Using Predictive Equations to Determine BMR / RMR

BMR = Basal Metabolic Rate; RMR = Resting Metabolic rate.

Defined as: The level of energy expended by the body at rest sufficient to support the metabolic processes necessary for life.

BMR equation

Using Science Direct and PubMed I looked at the research available on the use of these formulae.

I looked at five pieces of research, and these form the basis of this post. Frankenfield et al (2005) is summarised:

  • Frankenfield et al, Comparison of Predictive Equations for RMR in Health Non-Obese and Obese Adults: A Systematic Review. Journal of the American Dietetic Association (2005) 105: 775 – 789
  • Shetty P. Energy Requirements of Adults. Public Health Nutrition (2005) 8 (7A), 994 – 1009
  • Henry CJK. BMR Studies in Humans: Measurement and Development of New Equations. Public Health Nutrition (2005) 8 (7A), 1133 – 1152
  • Frankenfield et al, Validation of Several Established Equations for RMR in Obese and Non-Obese people. Journal of the American Dietetic Association (2003) 103: 1152 – 1159
  • Mifflin et al, A New Predictive Equation for Resting Energy Expenditure in Healthy Individuals. American Journal of Clinical Nutrition (1990) 51: 241 – 247

There appears to be four in current use; and their use is indeed widespread. Harris- Benedict (HB), Mifflin-St Jeor (Mifflin), Owen and the WHO/FAO/UNU.

  • The Mifflin equation (1990) was derived from 498 normal-weight, overweight, obese and severely obese individuals; aged 19 – 78; the representation of older adults (75 – 84) was limited
    • Men: kcal/day = 9.99 x weight + 6.25 x height – 4.92 x age + 5
    • Women: kcal/day = 9.99 x weight + 6.25 x height – 4.92 x age – 161
  • The HB equation (1919) was developed using predominantly white normal-weight men aged 16 – 63 years (n=136); and women aged 15 – 74 years (n=103) over a ten year period. It is generally regarded to be a formula representing RMR and not BMR.
    • Men: kcal/day = 66.47 + 13.75(wt) + 5.0(ht) – 6.75(age)
    • Women: kcal/day = 655.09 + 9.56(wt) + 1.84(ht) – 4.67(age)
  • The Owen equation (1986/87) for men was based on a sample of 60 subjects aged 18 – 82 years. The women’s equation from 44 women aged 18 – 65 years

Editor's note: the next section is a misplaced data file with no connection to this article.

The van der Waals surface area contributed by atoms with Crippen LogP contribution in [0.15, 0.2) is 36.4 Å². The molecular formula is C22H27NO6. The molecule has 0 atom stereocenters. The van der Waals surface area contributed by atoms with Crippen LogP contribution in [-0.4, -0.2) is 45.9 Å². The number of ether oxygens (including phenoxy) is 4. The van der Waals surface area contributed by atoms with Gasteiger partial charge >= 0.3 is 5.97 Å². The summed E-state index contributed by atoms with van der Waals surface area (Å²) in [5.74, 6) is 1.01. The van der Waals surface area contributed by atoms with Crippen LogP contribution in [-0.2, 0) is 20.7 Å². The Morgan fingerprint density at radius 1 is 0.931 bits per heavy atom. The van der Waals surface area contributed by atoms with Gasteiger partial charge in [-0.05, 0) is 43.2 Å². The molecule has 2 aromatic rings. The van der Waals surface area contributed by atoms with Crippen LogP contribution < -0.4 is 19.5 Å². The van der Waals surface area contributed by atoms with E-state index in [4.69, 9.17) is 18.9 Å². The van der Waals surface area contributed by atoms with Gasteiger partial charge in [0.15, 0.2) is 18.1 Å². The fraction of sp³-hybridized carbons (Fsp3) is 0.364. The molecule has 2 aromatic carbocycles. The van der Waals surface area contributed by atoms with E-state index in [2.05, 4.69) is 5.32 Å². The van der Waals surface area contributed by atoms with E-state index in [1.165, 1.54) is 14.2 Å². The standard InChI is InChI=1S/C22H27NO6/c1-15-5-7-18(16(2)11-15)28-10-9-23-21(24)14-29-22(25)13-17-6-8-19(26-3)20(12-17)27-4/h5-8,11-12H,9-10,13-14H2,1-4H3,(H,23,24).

• Men: kcal/day = 879 + 10.2 (wt)
    • Women: kcal/day = 795 + 7.2 (wt)
  • The WHO/FAO/UNU equations (1985) were developed from Schofield’s data: young European military/police recruits, 2279 men and 247 women, 45% of Italian descent, aged 19 – 82 years. Oldest-old are minimally represented.
    • Men/weight (kg) only
      • 18 – 30 15.3 x weight + 679
      • 31 – 60 11.6 x weight + 879
    • Men/weight and height (m)
      • 18 – 30 15.4 x weight – 27 x height + 717
      • 31 – 60 11.3 x weight + 16 x height + 901
    • Women/weight only
      • 18 – 30 14.7 x weight + 496
      • 31 – 60 8.7 x weight + 829
    • Women/Weight and height (m)
      • 18 – 30 13.3 x weight + 334 x height + 35 31 – 60 8.7 x weight – 25 x height + 865

In all equations their strengths and weaknesses appears to lie in how representative they are; if an individual being measured is underrepresented in the original study, then the chances of the estimation being wrong, and the extent to which it is wrong, will be greater. Specifically identified areas of weakness: Obese subjects, ethnic minorities / non-white ethnic groups / African-American women; certain age groups/elderly subjects, certain populations underrepresented, e.g. those from the Tropics.

The WHO/FAO/UNU (Schofield’s data) and HB equations appear to have become less applicable over time, due simply to the number now overweight/obese; these are considered to be underrepresented in the original groups, due in part to the fact there weren’t so many of them about! Such a development is surely to be expected. A variation of the HB equation is now available for those with a BMI > 30

Frankenfield et al (2005) posed the question: “Which predictive methods of RMR work the best, and how accurate are they for an individual?”

For healthy, non-obese individuals

  • The Mifflin equation performed the best; in 82% of cases, the prediction was ±10% of measured RMR
  • HB: accurate prediction of RMR occurred in 45% to 80% of individuals
  • The Owen equation predicted within ±10% measured RMR in 73% of individuals
  • The WHO/FAO/UNU equation could not be evaluated

For obese, but otherwise healthy individuals

The accuracy rate decreased compared with non-obese adults, and the range of errors increased. This was less prominent in the Mifflin equation.

The panel found that in healthy non-obese and obese individuals, the performance of the commonly applied HB equation is surpassed by the Mifflin equation in terms of both accuracy rate and lower magnitude of error (Frankenfield et al, 2005).

Current calculation methods for estimating RMR have clinically important limitations, including undetectable differences from measured RMR, lower accuracy rates in obesity, and gaps in our knowledge of how the equations work in various ethnic groups and elderly subjects (Frankenfield et al, 2005).

It appears that after ‘extensive’ but not exhaustive research, that the limitations are apparent, for obvious reasons. In a clinical setting, these discrepancies may have serious consequences; but this is not a clinical setting.

Unless I am subsequently convinced otherwise, I will continue to use the predictive formulae (Mifflin probably after this exercise!); and as I have always done I will suggest that the result be used as a reference/starting point only; I will then advise, as I have always done, to monitor and adjust accordingly…

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